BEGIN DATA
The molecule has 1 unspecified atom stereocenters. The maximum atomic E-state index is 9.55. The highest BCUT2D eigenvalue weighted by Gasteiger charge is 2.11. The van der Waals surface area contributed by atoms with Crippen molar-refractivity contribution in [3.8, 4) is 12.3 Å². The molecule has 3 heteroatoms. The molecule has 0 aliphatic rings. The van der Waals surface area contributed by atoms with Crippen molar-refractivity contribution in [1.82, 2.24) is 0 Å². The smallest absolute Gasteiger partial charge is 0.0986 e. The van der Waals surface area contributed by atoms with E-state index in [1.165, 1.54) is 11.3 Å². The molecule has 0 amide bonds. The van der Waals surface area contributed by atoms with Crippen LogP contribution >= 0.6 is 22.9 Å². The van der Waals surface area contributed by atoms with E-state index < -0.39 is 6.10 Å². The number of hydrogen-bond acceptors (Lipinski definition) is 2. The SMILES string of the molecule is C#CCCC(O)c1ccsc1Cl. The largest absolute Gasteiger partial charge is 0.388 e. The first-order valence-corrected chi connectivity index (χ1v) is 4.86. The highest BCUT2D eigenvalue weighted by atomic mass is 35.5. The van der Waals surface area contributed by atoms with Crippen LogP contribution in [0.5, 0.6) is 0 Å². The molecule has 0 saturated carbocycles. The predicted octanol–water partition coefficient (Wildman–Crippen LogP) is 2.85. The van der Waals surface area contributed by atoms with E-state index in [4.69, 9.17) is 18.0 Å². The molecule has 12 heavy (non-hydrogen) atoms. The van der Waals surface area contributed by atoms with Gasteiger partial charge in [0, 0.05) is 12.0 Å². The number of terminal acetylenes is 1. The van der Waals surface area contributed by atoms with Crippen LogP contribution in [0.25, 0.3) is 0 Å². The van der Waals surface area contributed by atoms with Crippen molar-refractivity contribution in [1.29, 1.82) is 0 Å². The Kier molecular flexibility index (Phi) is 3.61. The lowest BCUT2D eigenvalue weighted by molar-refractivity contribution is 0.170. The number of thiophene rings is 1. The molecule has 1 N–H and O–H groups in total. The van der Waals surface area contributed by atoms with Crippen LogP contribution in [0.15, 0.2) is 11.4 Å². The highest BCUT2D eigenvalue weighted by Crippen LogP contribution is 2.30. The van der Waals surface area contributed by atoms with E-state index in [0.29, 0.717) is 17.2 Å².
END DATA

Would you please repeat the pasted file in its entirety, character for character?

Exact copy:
The molecule has 1 unspecified atom stereocenters. The maximum atomic E-state index is 9.55. The highest BCUT2D eigenvalue weighted by Gasteiger charge is 2.11. The van der Waals surface area contributed by atoms with Crippen molar-refractivity contribution in [3.8, 4) is 12.3 Å². The molecule has 3 heteroatoms. The molecule has 0 aliphatic rings. The van der Waals surface area contributed by atoms with Crippen molar-refractivity contribution in [1.82, 2.24) is 0 Å². The smallest absolute Gasteiger partial charge is 0.0986 e. The van der Waals surface area contributed by atoms with E-state index in [1.165, 1.54) is 11.3 Å². The molecule has 0 amide bonds. The van der Waals surface area contributed by atoms with Crippen LogP contribution >= 0.6 is 22.9 Å². The van der Waals surface area contributed by atoms with E-state index < -0.39 is 6.10 Å². The number of hydrogen-bond acceptors (Lipinski definition) is 2. The SMILES string of the molecule is C#CCCC(O)c1ccsc1Cl. The largest absolute Gasteiger partial charge is 0.388 e. The first-order valence-corrected chi connectivity index (χ1v) is 4.86. The highest BCUT2D eigenvalue weighted by atomic mass is 35.5. The van der Waals surface area contributed by atoms with Crippen LogP contribution in [0.5, 0.6) is 0 Å². The molecule has 0 saturated carbocycles. The predicted octanol–water partition coefficient (Wildman–Crippen LogP) is 2.85. The van der Waals surface area contributed by atoms with E-state index in [4.69, 9.17) is 18.0 Å². The molecule has 12 heavy (non-hydrogen) atoms. The van der Waals surface area contributed by atoms with Gasteiger partial charge in [0, 0.05) is 12.0 Å². The number of terminal acetylenes is 1. The van der Waals surface area contributed by atoms with Crippen LogP contribution in [0.25, 0.3) is 0 Å². The van der Waals surface area contributed by atoms with Crippen molar-refractivity contribution in [1.29, 1.82) is 0 Å². The Kier molecular flexibility index (Phi) is 3.61. The lowest BCUT2D eigenvalue weighted by molar-refractivity contribution is 0.170. The number of thiophene rings is 1. The molecule has 1 N–H and O–H groups in total. The van der Waals surface area contributed by atoms with Crippen LogP contribution in [0.15, 0.2) is 11.4 Å². The highest BCUT2D eigenvalue weighted by Crippen LogP contribution is 2.30. The van der Waals surface area contributed by atoms with E-state index in [0.29, 0.717) is 17.2 Å².